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Is Your Stress Container Overflowing?

At any point in time, you’ll suffer from varying levels of stress. Each individual will experience and manage stress differently. It’s perfectly normal to have some stress in your container, but as humans, we can only hold on to so much. 

What is stress? 

Stress is often described as overwhelming, loss of control, or constantly feeling like you’re under an immense sense of pressure.  

The right amount of pressure can be motivating and can push us to feel challenged. Working under pressure can be a good thing as people need to be stretched so they’re not bored. Too much stress, however, and it can begin to do the opposite and it can lead to the individual being under strain. It’s really important to start looking at how we can release some of the pressure before it becomes unmanageable. 

The Stress Container  

We’ve been using the concept of ‘The Stress Container’ in recent workshops around ‘Developing Your Resilience’. Originally developed in 2002 by Professor Alison Brabban and Dr Douglas Turkington. It’s important to note that being more resilient doesn’t mean not experiencing stress. Instead, the workshop is all about how we prepare for stress, how we deal with it in the moment, and how we recover afterwards – sounds a bit like elite sports! 

At work, we’ll probably never know everything that’s splashing around in someone else’s stress container unless we know them outside of work too. It’s easy to judge what seems to be an overreaction to a situation as ‘they just can’t seem to handle stress.’ 

It’s also difficult to know you might be reaching the point where any further stress is going to tip you over the edge. This is commonly identified with feelings of burnout or not being able to face work. It’s often others that will notice the change in our behaviours before we do, as we’ve often got our head down, busy trying to crack on with mission impossible. 

Where does stress come from? 

Stress can come from home, work, relationships, money, health, and many other situations. The only way we can deal with increasing pressure and demands on us is to activate the release valve and let some of the pressure out. It helps to think about how much stress is in your container and how you’re releasing it so that it doesn’t become unmanageable for you and spill out over the sides.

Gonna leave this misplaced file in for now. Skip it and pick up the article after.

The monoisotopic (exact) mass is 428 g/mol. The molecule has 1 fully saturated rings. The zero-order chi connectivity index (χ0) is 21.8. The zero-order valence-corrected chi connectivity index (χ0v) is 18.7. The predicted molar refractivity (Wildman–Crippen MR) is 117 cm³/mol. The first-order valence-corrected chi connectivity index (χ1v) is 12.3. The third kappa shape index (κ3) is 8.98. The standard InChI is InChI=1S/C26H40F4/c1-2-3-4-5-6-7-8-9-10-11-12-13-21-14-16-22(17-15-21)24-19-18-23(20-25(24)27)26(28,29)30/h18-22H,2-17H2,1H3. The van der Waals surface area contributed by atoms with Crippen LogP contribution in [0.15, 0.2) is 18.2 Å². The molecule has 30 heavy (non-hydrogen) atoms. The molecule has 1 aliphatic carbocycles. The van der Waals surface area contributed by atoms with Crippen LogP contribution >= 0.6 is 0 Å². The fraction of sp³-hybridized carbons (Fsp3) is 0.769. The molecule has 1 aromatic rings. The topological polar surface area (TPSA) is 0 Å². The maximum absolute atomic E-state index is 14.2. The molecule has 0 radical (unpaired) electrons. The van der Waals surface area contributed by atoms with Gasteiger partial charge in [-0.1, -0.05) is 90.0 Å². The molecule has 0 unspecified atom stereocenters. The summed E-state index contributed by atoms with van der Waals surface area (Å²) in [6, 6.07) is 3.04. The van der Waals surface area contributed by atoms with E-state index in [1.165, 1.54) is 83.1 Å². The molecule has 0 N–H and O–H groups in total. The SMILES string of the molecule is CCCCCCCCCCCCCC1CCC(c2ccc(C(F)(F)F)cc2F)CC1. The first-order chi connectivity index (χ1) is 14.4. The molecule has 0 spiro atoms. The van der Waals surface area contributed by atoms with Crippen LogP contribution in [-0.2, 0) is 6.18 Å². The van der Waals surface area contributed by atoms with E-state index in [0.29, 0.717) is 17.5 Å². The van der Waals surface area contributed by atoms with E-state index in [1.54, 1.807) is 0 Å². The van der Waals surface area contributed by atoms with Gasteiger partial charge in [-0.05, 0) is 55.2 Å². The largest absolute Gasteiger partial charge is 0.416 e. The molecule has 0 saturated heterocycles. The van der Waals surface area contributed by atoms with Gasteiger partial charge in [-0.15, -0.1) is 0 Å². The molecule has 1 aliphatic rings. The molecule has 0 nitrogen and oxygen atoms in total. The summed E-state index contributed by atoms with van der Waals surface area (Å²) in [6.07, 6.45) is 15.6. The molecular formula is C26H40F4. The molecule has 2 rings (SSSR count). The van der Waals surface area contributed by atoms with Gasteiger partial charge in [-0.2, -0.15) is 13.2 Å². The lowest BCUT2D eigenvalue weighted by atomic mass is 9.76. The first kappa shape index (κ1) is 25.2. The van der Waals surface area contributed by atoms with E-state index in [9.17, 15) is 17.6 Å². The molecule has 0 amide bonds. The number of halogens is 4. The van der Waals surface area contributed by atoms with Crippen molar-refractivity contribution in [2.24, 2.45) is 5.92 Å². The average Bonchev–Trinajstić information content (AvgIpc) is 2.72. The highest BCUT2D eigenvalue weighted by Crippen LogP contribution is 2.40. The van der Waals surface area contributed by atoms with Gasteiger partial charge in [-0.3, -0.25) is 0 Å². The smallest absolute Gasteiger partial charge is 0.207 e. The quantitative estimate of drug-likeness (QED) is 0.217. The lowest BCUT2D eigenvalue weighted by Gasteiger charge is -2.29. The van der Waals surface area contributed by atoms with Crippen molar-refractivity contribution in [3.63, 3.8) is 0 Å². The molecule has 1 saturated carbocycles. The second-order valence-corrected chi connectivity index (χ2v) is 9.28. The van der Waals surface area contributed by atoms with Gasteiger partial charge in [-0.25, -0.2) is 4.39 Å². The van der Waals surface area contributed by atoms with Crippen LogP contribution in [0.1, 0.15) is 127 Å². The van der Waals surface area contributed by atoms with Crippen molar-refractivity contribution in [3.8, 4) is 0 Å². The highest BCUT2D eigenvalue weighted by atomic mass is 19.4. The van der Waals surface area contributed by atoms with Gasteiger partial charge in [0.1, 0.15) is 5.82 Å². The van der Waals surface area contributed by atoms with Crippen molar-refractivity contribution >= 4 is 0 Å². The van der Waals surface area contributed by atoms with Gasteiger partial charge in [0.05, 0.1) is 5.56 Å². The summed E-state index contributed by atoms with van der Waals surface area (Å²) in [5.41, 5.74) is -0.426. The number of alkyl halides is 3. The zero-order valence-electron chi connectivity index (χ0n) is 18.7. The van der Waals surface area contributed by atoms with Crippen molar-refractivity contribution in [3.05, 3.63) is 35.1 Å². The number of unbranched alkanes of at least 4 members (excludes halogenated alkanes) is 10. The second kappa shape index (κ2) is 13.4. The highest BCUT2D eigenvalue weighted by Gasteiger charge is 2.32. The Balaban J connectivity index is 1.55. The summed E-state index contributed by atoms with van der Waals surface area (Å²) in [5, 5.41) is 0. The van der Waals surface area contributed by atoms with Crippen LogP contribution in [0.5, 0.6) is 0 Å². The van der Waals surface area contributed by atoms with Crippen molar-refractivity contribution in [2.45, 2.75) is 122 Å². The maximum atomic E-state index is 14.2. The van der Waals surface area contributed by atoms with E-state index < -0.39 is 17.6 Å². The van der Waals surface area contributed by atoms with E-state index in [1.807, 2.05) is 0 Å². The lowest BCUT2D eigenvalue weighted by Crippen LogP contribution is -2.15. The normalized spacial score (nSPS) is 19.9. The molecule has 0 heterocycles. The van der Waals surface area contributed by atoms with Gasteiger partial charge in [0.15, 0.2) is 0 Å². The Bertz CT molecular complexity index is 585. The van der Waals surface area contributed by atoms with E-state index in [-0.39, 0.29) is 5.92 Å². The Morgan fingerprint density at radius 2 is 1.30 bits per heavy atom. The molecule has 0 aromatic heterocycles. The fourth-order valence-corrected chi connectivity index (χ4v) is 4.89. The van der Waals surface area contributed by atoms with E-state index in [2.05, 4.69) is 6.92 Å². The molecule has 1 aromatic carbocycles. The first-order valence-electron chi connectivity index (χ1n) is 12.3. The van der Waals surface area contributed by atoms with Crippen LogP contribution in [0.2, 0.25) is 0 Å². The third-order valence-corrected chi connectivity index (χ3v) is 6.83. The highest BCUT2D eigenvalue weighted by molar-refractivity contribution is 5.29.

How do I de-stress? 

We can de-stress in ways that boost our wellbeing, such as exercise, reading a book, spending time with people we love and care about, and our pets. The more of these things we do, the more capacity we create in our container to be able to absorb any other stresses coming our way. 

There are also some unhelpful coping mechanisms that we may turn to, like drinking alcohol, or unconscious behaviours like lashing out at the people close to us. These might help to release the pressure in the short term but then cause problems to our relationships or wellbeing down the line. 

The comment we hear most when we discuss this in a workshop is how surprised people are when they hear their colleagues talk about feeling under pressure as most of them talk about feeling stressed, they assume its just them and that they’re not coping as well as others. Even if you can’t solve someone’s problem, just listening can be a positive release valve for them. 


Talking is often the first step and if we’re having these real conversations in the workplace, we’re more likely to build trust with each other. Having open and honest relationships at work means that you’re more likely to be able to respond well to challenges as a team. If you need support with this, please get in touch as we’d love to help. 

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